On one grand occasion, 13 people sat down for dinner in my tiny Valencia Street apartment. Folding chairs filled my closets, as did garage-sale plates, a extra-long tablecloth, and Jackie's aunt's old Seder plate. I ended up writing my own Haggadah too, mixing in elements from several different Haggadot to make one that was inclusive and feminist and meaningful. (Although the story and rituals are always the same, there are hundreds of different ways to do a Seder, and hundreds of Haggadot, from Marxist to lesbian-feminist to super-traditional. The only Seder invitation I've ever bowed out of, though, was Jill's "nude erotic Seder." There, I draw the line.)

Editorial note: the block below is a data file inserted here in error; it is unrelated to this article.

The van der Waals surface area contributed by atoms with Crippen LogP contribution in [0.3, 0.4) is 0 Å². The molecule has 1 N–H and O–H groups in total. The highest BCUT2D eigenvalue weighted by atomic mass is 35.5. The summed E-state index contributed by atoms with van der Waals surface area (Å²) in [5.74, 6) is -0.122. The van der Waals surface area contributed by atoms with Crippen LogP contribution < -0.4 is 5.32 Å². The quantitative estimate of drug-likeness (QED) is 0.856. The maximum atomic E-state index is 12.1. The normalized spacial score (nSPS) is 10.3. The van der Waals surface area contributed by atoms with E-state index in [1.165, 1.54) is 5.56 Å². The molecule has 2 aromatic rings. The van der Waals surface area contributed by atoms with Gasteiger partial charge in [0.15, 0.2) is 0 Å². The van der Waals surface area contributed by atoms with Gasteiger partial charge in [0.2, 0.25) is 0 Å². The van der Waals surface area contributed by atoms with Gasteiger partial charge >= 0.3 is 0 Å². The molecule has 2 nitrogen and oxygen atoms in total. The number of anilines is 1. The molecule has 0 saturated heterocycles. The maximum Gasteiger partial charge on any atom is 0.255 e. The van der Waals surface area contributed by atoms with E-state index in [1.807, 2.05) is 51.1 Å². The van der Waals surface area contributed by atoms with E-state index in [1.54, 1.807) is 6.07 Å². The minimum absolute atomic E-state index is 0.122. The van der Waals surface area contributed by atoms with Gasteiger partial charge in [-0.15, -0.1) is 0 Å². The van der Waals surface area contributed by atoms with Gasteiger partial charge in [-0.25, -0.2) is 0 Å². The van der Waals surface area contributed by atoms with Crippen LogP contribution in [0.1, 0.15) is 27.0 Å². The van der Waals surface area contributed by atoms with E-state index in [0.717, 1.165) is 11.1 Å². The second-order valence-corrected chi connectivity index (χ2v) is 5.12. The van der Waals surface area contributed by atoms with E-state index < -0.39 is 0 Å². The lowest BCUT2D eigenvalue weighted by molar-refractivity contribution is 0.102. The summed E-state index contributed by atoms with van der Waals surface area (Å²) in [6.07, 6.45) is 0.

Sometimes the Seders were vegetarian, with golden dill-and-garlic-broth matzoh ball soup and a "paschal yam" (instead of lamb) on the Seder plate, plus the famous roasted-beet salad with orange-pomegranate dressing--my never-fail secret conversion weapon against the beet haters. I tried making sponge cake one year; as it cooled upside down (to keep it from compressing), chunks of cake started breaking loose and hitting the counter in clods. My old friend Jen called to tell me she was having doubts about her kugel; I told her I was sitting shiva (the traditional Jewish rite of mourning) for my spongecake. Luckily, lovely Leslie (living up to her email address of "lesliecake") arriving bearing strawberries, whipped cream, and a flourless chocolate cake, which was instantly devoured and immediately became a Seder menu staple.